The delayed promise of Apple's new 3D Touch
The company unveiled an upgraded iPhone on Wednesday featuring 3D Touch technology that can recognize gestures, but some developers say the benefits for users may not be immediately apparent.
With its announcement of an upgraded iPhone and a new mobile operating system featuring more sensitive “3D Touch” technology, Apple appears to be focusing on the many ways users interact with digital devices.
Most significantly, the new iPhone 6S and 6S Plus, unveiled on Wednesday at the company’s annual media event in San Francisco, will now recognize a wider range of gestures. The new mobile operating system, iOS 9, will allow what Apple is calling a soft touch “peek” – a pop-up view of an application for quick uses such as reviewing the contents of an e-mail – and a harder press “pop,” which moves to a new screen.
Software developers say these more incremental changes to existing products – which were first made available at the company’s Worldwide Developers Conference in June – mean that designers can develop mobile applications that make use of the new features over time.
“The users don’t say, ‘Oh those new features have come out, now I’ll use them.’ It takes a couple of years for developers to really leverage those features,” says Ryan Matzner, director of business development at Fueled, a mobile applications developer based in New York.
Once apps start to embrace these new features, Mr. Matzner says, “Things are a little bit easier, a little bit faster, and people are using their phones a little bit more or a little bit less.”
“The clear trajectory to this technology is that it’ll feel like a button, it’ll vibrate or buzz. You’re already kind of seeing that, but it’s easy to confuse push notifications, like a buzz or double buzz [with interactive feedback],” he adds.
This type of interactive response as a user presses harder or more softly, is often called “haptic” feedback. It has been introduced – with varying degrees of success – on mobile phones using Google’s competing Android operating system, but Wednesday's announcement points to a change in how Apple is using the technology.
While the company often trumpets new products at events such as Wednesday’s launch as revolutionary, many Apple products – such as the original iPhone, introduced in 2007, or the Apple TV, debuted in 2006, are introduced after competitors unveil their own versions.
But Apple’s signature minimalist designs and user-friendly software – along with the brand’s cachet – often make the company’s products popular even if they are not the first in line, analysts say.
“In part they are responding to demand or potential for demand, but given who they are, they’re trying to make a market,” says Tuong Nguyen, an analyst at the market research firm Gartner who tracks the company.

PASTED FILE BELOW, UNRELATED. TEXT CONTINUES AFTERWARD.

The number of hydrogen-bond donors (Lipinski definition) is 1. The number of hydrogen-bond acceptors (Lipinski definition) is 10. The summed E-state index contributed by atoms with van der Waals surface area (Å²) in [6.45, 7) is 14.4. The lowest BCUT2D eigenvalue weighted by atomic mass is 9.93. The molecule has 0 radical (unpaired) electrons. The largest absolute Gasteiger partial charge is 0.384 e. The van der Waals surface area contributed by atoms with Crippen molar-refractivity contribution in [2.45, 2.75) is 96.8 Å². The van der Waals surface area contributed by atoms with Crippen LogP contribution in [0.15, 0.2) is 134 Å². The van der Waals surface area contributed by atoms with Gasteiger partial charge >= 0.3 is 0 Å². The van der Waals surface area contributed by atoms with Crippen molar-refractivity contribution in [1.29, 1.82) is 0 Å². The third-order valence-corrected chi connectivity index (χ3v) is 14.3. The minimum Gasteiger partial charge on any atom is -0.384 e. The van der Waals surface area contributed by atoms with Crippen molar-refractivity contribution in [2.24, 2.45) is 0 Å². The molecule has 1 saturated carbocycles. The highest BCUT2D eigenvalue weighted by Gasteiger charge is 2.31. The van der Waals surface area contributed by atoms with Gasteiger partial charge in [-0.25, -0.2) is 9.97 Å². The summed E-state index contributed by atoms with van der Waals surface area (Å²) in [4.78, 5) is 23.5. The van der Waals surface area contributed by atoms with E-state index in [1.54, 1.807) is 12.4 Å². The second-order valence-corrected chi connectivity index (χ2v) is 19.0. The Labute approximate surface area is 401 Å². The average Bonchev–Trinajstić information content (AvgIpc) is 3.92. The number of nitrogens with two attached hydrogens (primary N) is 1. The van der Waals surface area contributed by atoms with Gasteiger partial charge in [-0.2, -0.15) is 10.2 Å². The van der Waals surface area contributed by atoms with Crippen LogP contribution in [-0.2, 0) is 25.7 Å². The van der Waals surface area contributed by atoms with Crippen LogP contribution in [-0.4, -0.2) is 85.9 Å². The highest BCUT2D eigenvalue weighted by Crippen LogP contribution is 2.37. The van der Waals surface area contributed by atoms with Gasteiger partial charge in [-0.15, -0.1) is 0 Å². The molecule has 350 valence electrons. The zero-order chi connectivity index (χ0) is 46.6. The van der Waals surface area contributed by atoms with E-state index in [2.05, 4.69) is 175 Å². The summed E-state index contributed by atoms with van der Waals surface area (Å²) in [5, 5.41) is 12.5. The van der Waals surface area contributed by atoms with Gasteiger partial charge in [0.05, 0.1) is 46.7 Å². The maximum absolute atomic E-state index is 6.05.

Since the new features are only available on the newest generation of phones, some developers say their initial uses may be somewhat limited.
“3D Touch is exciting and will offer genuinely new ways to interact with iOS, but faces serious obstacles to its short term adoption in apps,” says Greg Pierce, founder of the mobile development company Agile Tortoise, which has introduced several products focused on note-taking and writing, in an e-mail to the Monitor.
The new gestures also present some design problems, Mr. Pierce says.
“Many users will not easily discover features which rely on 3D Touch, because they may not be tied to a button to other visible element on the screen," he says. "This is a problem for all features which rely on gestures, not unique to 3D Touch, but may make it difficult to get adoption of these features."
Mr. Nguyen, the analyst, says given that this year’s iPhone models are simply a redesigned version of last year’s iPhone 6, he’s more excited by Apple’s other announcements, including a new Apple TV featuring the interactive personal assistant Siri and a marketplace for mobile applications.
The company also unveiled a lower-cost iPhone payment program and a new iPad, the iPad Pro, which features a larger screen and an interactive stylus, but costs significantly more than previous models.
"The physical [interface] tends to be most obvious feature for a user. They first notice, ‘You can touch this,’ and ‘If you touch it harder you’ll get this.’ ” he says. “But I feel the bigger and more impactful applications [for Apple] are with services and applications.”